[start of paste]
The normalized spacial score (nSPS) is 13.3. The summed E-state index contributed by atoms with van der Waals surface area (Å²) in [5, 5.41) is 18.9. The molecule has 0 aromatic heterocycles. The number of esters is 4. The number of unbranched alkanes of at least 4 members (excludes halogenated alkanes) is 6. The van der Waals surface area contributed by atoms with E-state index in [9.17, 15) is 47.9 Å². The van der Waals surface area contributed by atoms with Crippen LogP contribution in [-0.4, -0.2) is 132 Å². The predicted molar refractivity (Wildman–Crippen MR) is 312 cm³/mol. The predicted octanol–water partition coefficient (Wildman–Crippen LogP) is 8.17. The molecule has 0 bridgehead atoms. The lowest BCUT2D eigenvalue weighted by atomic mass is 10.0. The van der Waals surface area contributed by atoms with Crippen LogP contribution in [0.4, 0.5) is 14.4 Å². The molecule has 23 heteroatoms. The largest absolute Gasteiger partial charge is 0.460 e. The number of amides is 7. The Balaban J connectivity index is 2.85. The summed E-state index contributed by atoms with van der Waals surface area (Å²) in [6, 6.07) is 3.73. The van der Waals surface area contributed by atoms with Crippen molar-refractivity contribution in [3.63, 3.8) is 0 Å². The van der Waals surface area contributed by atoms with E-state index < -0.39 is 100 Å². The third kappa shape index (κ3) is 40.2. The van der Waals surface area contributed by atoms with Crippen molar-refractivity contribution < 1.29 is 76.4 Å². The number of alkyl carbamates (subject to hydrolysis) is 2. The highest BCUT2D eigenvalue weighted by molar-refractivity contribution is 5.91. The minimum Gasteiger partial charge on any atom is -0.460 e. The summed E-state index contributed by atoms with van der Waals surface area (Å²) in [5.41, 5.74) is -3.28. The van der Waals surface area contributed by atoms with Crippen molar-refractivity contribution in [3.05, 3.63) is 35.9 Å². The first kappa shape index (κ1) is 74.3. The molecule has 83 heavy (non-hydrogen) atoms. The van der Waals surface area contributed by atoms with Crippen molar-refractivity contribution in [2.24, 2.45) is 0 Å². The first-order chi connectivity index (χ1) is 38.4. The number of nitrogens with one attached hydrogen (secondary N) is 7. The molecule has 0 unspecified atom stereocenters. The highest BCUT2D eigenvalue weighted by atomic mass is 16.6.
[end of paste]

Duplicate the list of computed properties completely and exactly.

The normalized spacial score (nSPS) is 13.3. The summed E-state index contributed by atoms with van der Waals surface area (Å²) in [5, 5.41) is 18.9. The molecule has 0 aromatic heterocycles. The number of esters is 4. The number of unbranched alkanes of at least 4 members (excludes halogenated alkanes) is 6. The van der Waals surface area contributed by atoms with E-state index in [9.17, 15) is 47.9 Å². The van der Waals surface area contributed by atoms with Crippen LogP contribution in [-0.4, -0.2) is 132 Å². The predicted molar refractivity (Wildman–Crippen MR) is 312 cm³/mol. The predicted octanol–water partition coefficient (Wildman–Crippen LogP) is 8.17. The molecule has 0 bridgehead atoms. The lowest BCUT2D eigenvalue weighted by atomic mass is 10.0. The van der Waals surface area contributed by atoms with Crippen LogP contribution in [0.4, 0.5) is 14.4 Å². The molecule has 23 heteroatoms. The largest absolute Gasteiger partial charge is 0.460 e. The number of amides is 7. The Balaban J connectivity index is 2.85. The summed E-state index contributed by atoms with van der Waals surface area (Å²) in [6, 6.07) is 3.73. The van der Waals surface area contributed by atoms with Crippen molar-refractivity contribution in [3.63, 3.8) is 0 Å². The van der Waals surface area contributed by atoms with E-state index < -0.39 is 100 Å². The third kappa shape index (κ3) is 40.2. The van der Waals surface area contributed by atoms with Crippen molar-refractivity contribution < 1.29 is 76.4 Å². The number of alkyl carbamates (subject to hydrolysis) is 2. The highest BCUT2D eigenvalue weighted by molar-refractivity contribution is 5.91. The minimum Gasteiger partial charge on any atom is -0.460 e. The summed E-state index contributed by atoms with van der Waals surface area (Å²) in [5.41, 5.74) is -3.28. The van der Waals surface area contributed by atoms with Crippen molar-refractivity contribution in [3.05, 3.63) is 35.9 Å². The first kappa shape index (κ1) is 74.3. The molecule has 83 heavy (non-hydrogen) atoms. The van der Waals surface area contributed by atoms with Crippen molar-refractivity contribution in [2.24, 2.45) is 0 Å². The first-order chi connectivity index (χ1) is 38.4. The number of nitrogens with one attached hydrogen (secondary N) is 7. The molecule has 0 unspecified atom stereocenters. The highest BCUT2D eigenvalue weighted by atomic mass is 16.6.